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Corneal Transplants

Corneal Transplants. Lecture 15 Liana Al-Labadi, O.D. Corneal Transplantation. The most common form of transplantation With over 2500 grafts in the UK & 32000 grafts undertaken in the US annually Outcomes, including failure & complications of the procedure are well known & depend on

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Corneal Transplants

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  1. Corneal Transplants • Lecture 15 • Liana Al-Labadi, O.D.

  2. Corneal Transplantation • The most common form of transplantation • With over 2500 grafts in the UK & 32000 grafts undertaken in the US annually • Outcomes, including failure & complications of the procedure are well known & depend on • Recipient aetiology • Preoperative comorbidity • Health of donor tissue • Modern-day success in transplantation is attributed to: • Eye banking • Storage techniques • Ocular phramacology • Equipment • Modern surgical techniques

  3. Preoperative Risk Factors • Evaluation of Preoperative Risk Factors • Donor factors studied include: • Age • Time from death to enucleation • Preservation time • Endothelial cell count • Recipient factors include: • Age • Indication for transplantation • Prior Grafts • Preoperative ocular conditions (Gluacoma, uveitis, infection, OSD)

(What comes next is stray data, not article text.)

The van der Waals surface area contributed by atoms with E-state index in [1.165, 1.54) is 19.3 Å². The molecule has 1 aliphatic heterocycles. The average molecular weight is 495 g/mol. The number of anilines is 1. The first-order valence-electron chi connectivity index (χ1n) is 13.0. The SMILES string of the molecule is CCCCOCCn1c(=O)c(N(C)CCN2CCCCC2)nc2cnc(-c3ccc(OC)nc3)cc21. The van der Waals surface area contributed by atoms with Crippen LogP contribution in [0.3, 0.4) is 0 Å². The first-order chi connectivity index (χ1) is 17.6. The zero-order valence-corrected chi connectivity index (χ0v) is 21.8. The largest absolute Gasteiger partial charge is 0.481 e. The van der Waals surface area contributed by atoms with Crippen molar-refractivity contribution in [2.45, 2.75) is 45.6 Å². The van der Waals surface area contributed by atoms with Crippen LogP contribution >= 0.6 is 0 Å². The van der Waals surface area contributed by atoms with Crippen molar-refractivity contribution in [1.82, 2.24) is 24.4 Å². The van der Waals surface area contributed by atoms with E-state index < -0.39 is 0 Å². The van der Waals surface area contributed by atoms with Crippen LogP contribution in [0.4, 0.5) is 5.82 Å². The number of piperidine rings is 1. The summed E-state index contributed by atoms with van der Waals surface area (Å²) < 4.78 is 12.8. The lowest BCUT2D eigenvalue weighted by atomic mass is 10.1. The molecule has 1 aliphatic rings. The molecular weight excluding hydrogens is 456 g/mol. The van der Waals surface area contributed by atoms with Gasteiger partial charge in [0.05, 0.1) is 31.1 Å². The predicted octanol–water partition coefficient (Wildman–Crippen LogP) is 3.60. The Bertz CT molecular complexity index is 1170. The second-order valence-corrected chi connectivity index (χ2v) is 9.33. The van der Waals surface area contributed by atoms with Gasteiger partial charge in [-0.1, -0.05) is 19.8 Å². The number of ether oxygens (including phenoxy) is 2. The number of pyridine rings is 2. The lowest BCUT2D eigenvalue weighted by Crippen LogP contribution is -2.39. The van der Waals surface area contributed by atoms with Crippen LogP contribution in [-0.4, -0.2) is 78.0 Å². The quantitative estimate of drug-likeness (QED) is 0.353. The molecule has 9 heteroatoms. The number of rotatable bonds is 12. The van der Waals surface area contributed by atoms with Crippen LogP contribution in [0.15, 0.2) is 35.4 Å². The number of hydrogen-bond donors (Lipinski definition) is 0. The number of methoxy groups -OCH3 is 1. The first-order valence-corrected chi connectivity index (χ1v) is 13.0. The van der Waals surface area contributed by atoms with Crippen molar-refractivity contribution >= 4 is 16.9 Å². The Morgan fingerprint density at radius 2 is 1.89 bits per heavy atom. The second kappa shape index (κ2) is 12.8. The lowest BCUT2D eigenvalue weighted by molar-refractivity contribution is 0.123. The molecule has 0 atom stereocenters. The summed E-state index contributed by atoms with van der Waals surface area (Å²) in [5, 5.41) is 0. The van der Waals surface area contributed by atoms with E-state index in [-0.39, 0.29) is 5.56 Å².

4. Donor Tissue • Recruitment of donor tissue • Donor tissue should be removed within six hours after death • Viable storage period of the removed corneo-scleral button is 7-14 days • Grafts from donors <12months or >70 years are preferably not to be used • Contraindication for donor selection: • Death of unknown cause • Certain infectious diseases of the CNS • Jacob-Creutzfeld, SSPE, Progressive Multifocal Leuko-encephalopathy • Certain systemic infections (AIDS, septicemia, syphilis, viral hepatitis) • Leukemia & disseminated lymphoma • Intrinsic eye diseases (tumors, active inflammation, previous intra-ocular surgery)

  5. Recipient Cornea • Poor prognostic factors: • Absence of corneal sensations • Stromal vascularization • Corneal thinning at the expected recipient-donor margin • Active inflammation